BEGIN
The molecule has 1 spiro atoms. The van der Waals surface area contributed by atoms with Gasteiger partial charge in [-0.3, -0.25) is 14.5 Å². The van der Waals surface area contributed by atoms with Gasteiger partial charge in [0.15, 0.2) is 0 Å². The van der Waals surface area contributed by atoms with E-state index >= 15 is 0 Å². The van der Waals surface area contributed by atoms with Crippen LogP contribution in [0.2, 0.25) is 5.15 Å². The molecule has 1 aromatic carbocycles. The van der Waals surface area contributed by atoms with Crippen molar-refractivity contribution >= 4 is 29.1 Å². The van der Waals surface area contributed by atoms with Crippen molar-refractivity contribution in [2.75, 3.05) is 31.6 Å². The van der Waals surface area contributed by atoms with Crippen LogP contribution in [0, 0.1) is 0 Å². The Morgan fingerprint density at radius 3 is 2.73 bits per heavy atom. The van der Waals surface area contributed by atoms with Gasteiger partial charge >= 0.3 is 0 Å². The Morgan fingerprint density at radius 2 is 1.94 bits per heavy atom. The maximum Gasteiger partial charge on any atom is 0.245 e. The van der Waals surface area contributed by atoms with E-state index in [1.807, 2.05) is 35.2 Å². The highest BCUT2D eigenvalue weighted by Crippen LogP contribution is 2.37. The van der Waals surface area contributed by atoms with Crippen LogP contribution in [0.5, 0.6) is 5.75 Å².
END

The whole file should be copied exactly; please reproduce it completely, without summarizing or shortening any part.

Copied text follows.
The molecule has 1 spiro atoms. The van der Waals surface area contributed by atoms with Gasteiger partial charge in [-0.3, -0.25) is 14.5 Å². The van der Waals surface area contributed by atoms with Gasteiger partial charge in [0.15, 0.2) is 0 Å². The van der Waals surface area contributed by atoms with E-state index >= 15 is 0 Å². The van der Waals surface area contributed by atoms with Crippen LogP contribution in [0.2, 0.25) is 5.15 Å². The molecule has 1 aromatic carbocycles. The van der Waals surface area contributed by atoms with Crippen molar-refractivity contribution >= 4 is 29.1 Å². The van der Waals surface area contributed by atoms with Crippen molar-refractivity contribution in [2.75, 3.05) is 31.6 Å². The van der Waals surface area contributed by atoms with Crippen LogP contribution in [0, 0.1) is 0 Å². The Morgan fingerprint density at radius 3 is 2.73 bits per heavy atom. The van der Waals surface area contributed by atoms with Gasteiger partial charge >= 0.3 is 0 Å². The Morgan fingerprint density at radius 2 is 1.94 bits per heavy atom. The maximum Gasteiger partial charge on any atom is 0.245 e. The van der Waals surface area contributed by atoms with E-state index in [1.807, 2.05) is 35.2 Å². The highest BCUT2D eigenvalue weighted by Crippen LogP contribution is 2.37. The van der Waals surface area contributed by atoms with Crippen LogP contribution in [0.5, 0.6) is 5.75 Å².